It may be well here to say that God's rest is for us future and in glory. We lose the force of the teaching in these two chapters, especially chapter 4 in which it is so conspicuous, if we conceive it to be anything given to us on our first believing in Jesus, or found experimentally in submitting to His easy yoke and light burden. Both of these are real and important now, as we know from Matt. 11:28-3028Come unto me, all ye that labor and are heavy laden, and I will give you rest. 29Take my yoke upon you, and learn of me; for I am meek and lowly in heart: and ye shall find rest unto your souls. 30For my yoke is easy, and my burden is light. (Matthew 11:28‑30). But the rest of God is when work is over and burden is no more; when the enemy deceives not and creation no longer groans, when judgment is executed on earth and righteousness reigns, and Jehovah alone is exalted in that day. Heaven and earth shall be united in a chain of descending goodness and universal blessing, when Christ is no longer hid in God, and His sons are revealed for the deliverance which the long enthralled creation awaits. Till that day God works, because there is still unremoved sin and misery; and we work in the communion of His love. When it comes, we shall be in the rest of God.
“See, brethren, lest there be in any one of you a wicked heart of unbelief in falling away from a living God; but exhort yourselves each day while it is called to-day, lest anyone of you be hardened by deceitfulness of sin” (verses 12-13).
Here the root of the mischief is touched. It is “unbelief.” This hindered Israel of old from setting their hope in God (Psalm 78:77That they might set their hope in God, and not forget the works of God, but keep his commandments: (Psalm 78:7)). This exposed them to forget His works and to break His commandments, neither the heart prepared aright nor the spirit steadfast with God. It is impossible that He should lie or be not faithful, yea gracious. Faith is invited and may be bold to rest on Him confidently, now especially that He has raised Christ from the dead and given Him glory, that our faith and hope might be in God. None however were so liable to stop short and ask for signs as the Jews, accustomed as they were to a religious system of rite, ceremony, and symbolism. And as Christendom has fallen back from faith into a resumption of these rudiments of the world, which the work and glory of Christ now condemn as weak and “beggarly elements” (Galatians 4), there is like danger of unbelief. It is in truth departure from a living God for forms which He used, to do service before Christ came and died atoningly, when redemption from under the law was effected and the believer passed from bond-service into the status of a son and heir of God, receiving the Spirit of adoption so as to cry Abba, Father. Anything short of this is not Christian relationship; and it is in evident contrast with Jewish subjection to ordinances, to which the Catholic bodies (not Romanist only) have turned back again. It is a deceptive form of unbelief, a going away from the living God to dead forms, because the heart lacks confidence in His grace in Christ.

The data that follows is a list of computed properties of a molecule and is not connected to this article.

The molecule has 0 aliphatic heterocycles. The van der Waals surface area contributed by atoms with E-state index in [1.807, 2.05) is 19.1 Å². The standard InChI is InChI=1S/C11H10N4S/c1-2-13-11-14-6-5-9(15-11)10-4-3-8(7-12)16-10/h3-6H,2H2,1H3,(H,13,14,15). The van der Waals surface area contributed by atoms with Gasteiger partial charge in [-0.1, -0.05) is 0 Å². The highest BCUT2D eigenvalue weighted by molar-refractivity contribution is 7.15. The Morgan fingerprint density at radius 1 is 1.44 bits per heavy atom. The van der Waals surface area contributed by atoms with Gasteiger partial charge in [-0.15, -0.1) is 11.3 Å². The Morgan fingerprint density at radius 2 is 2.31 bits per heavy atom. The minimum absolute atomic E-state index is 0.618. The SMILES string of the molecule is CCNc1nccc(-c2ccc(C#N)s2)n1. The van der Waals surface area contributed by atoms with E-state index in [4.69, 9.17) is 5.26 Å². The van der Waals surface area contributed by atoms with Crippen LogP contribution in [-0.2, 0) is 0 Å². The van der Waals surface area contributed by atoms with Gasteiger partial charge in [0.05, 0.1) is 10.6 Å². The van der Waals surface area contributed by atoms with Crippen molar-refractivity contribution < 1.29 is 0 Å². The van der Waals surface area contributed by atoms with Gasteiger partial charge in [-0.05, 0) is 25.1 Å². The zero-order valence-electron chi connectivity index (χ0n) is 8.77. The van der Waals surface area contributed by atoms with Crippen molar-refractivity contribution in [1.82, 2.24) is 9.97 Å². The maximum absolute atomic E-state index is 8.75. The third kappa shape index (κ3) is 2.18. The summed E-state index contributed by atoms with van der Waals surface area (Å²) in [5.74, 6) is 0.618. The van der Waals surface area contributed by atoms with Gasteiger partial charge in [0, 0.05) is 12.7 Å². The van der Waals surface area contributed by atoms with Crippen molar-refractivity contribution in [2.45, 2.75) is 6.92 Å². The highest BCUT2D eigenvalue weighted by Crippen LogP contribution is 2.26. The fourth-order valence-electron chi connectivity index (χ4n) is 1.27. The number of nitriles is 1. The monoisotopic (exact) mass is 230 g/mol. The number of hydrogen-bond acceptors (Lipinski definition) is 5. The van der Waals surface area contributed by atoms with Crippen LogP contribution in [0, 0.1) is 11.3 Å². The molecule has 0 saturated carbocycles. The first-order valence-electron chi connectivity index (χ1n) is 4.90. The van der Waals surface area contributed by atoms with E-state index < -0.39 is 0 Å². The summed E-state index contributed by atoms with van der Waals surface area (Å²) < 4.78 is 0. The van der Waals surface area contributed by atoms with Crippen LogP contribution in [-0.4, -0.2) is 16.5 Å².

So it was with Israel; so it is with Christendom. No wonder that it is denounced as “a wicked heart” of unbelief. For what else is or can be distrust of such a God? The more His love is revealed, the more is the heart convicted of wickedness. Nothing more false than to regard faith as a mere process of the mind, involving nothing moral. To believe, to bow to Christ Whom God has sent, is the first and most imperative of calls. What obligation to compare with being at the feet of the Son of God, Who became incarnate to suffer for my sins? God too was glorified in Him and His cross, as in naught else; as the Father's glory raised Him from the dead, that believing in Him I should know myself and all who have faith brought nigh to God. Is it not a wicked heart of unbelief that neglects so great salvation? It is this even in a worse degree, after confessing Him to depart from a living God thus proved for any other object; for here only is He known truly by a sinner and best honored. For us love, service, worship and all that is good follow faith and cannot exist without it.
Hence the call to exhort, not exactly one another, though this is included, but “yourselves,” which seems rather more pointed than the former phrase. They were to encourage each other day by day as long as it is called today (the day of grace), that none should be hardened by sin's deceitfulness. For which of us knows not by humbling and bitter experience its luring character and slippery paths? A little evil allowed is the beginning of very great evil. The heart is hardened as we look off from Jesus, and self-pleasing takes the place of doing God's will; and only mercy's intervention hinders the end from being according to the way. Truly sin is deceitful.